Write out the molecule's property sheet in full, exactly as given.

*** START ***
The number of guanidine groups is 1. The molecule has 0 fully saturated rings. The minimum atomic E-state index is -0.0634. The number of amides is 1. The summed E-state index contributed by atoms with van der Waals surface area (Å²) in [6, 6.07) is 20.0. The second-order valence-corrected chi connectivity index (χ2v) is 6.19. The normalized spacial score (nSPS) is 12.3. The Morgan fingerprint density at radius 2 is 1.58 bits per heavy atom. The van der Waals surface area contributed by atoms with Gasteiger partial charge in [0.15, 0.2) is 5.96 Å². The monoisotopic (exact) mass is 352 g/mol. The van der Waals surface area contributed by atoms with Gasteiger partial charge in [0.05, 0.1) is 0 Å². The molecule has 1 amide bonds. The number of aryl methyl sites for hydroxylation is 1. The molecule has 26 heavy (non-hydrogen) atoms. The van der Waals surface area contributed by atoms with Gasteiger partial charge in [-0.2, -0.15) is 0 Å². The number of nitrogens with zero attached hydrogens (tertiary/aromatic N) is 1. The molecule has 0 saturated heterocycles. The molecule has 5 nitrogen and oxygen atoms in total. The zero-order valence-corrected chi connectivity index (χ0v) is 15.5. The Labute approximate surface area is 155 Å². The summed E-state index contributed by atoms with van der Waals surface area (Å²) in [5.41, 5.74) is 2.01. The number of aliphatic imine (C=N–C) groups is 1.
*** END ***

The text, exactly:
The number of guanidine groups is 1. The molecule has 0 fully saturated rings. The minimum atomic E-state index is -0.0634. The number of amides is 1. The summed E-state index contributed by atoms with van der Waals surface area (Å²) in [6, 6.07) is 20.0. The second-order valence-corrected chi connectivity index (χ2v) is 6.19. The normalized spacial score (nSPS) is 12.3. The Morgan fingerprint density at radius 2 is 1.58 bits per heavy atom. The van der Waals surface area contributed by atoms with Gasteiger partial charge in [0.15, 0.2) is 5.96 Å². The monoisotopic (exact) mass is 352 g/mol. The van der Waals surface area contributed by atoms with Gasteiger partial charge in [0.05, 0.1) is 0 Å². The molecule has 1 amide bonds. The number of aryl methyl sites for hydroxylation is 1. The molecule has 26 heavy (non-hydrogen) atoms. The van der Waals surface area contributed by atoms with Gasteiger partial charge in [-0.2, -0.15) is 0 Å². The number of nitrogens with zero attached hydrogens (tertiary/aromatic N) is 1. The molecule has 0 saturated heterocycles. The molecule has 5 nitrogen and oxygen atoms in total. The zero-order valence-corrected chi connectivity index (χ0v) is 15.5. The Labute approximate surface area is 155 Å². The summed E-state index contributed by atoms with van der Waals surface area (Å²) in [5.41, 5.74) is 2.01. The number of aliphatic imine (C=N–C) groups is 1.